He said when he first started, there were a lot more ups and downs in the oil and gas business, so much so that he was a bankruptcy practitioner for several years.
“Even with the recession, in the last 10 to 15 years, it’s been a lot steadier,” Danielson said, although he said that “the next year will be a challenge” as oil and gas producers in the state face new regulations amid lower oil and gas prices.
“There’s been a definite slowdown in the activity level in terms of larger transactions,” he said.
“On the horizon there’s going to be more bankruptcies, or at least people thinking about it and liquidating, because of the challenges of staying in play in a lower price environment,” Danielson said. “We’ll see how it may shake out. We’ll be in a position to provide services either way.”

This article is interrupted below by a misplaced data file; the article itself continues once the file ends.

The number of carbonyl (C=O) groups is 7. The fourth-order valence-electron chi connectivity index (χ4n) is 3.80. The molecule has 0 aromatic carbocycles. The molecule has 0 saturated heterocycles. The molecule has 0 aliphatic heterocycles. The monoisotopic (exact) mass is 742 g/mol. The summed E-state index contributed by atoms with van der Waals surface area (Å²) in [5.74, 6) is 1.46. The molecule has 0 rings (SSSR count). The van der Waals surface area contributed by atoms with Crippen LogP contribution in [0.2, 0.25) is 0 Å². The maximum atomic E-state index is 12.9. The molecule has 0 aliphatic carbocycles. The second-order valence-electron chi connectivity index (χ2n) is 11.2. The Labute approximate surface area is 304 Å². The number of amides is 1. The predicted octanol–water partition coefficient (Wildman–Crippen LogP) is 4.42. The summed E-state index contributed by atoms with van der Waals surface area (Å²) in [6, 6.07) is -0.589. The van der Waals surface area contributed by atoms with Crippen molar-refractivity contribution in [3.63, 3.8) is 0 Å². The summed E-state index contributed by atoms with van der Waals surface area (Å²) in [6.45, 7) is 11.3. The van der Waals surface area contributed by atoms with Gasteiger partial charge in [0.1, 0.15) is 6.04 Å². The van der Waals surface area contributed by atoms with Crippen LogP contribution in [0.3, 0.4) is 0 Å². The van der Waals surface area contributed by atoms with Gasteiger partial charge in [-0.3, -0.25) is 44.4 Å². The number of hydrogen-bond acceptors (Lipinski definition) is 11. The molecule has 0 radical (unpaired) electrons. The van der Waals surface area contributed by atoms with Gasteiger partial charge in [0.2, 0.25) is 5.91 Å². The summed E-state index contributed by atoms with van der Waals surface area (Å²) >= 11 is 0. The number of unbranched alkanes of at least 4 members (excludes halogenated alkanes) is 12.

Another change has been the growing presence of big national oil and gas firms operating in the state over the past 5 years, which has led DGS to become more competitive in retaining and recruiting associates in its energy practice, according to Danielson.
Technology has also been a driver of change in oil and gas law. Danielson said the advent of horizontal drilling has created challenges and opportunities. Contracts written in the 1960s and 70s assumed that companies would be drilling straight down, but with today’s technology, they can drill down and then over for a miles, he said. While this limits the impact on the surface, drillers might cross multiple properties, leading to different regulatory challenges and the need to bring together more parties when negotiating, he said.
Technological advancements are among the things that keep Laura Beverage’s job interesting. Beverage, counsel at Jackson Kelly’s Denver office, was named “Lawyer of the Year” in Mining Law.
“Mining across the board is very technologically advanced. The general public tends to think it’s not, but it is. So, there are always new innovations to educate myself about to advance the health and safety of miners,” said Beverage, who represents domestic and international mining companies with operations in the U.S.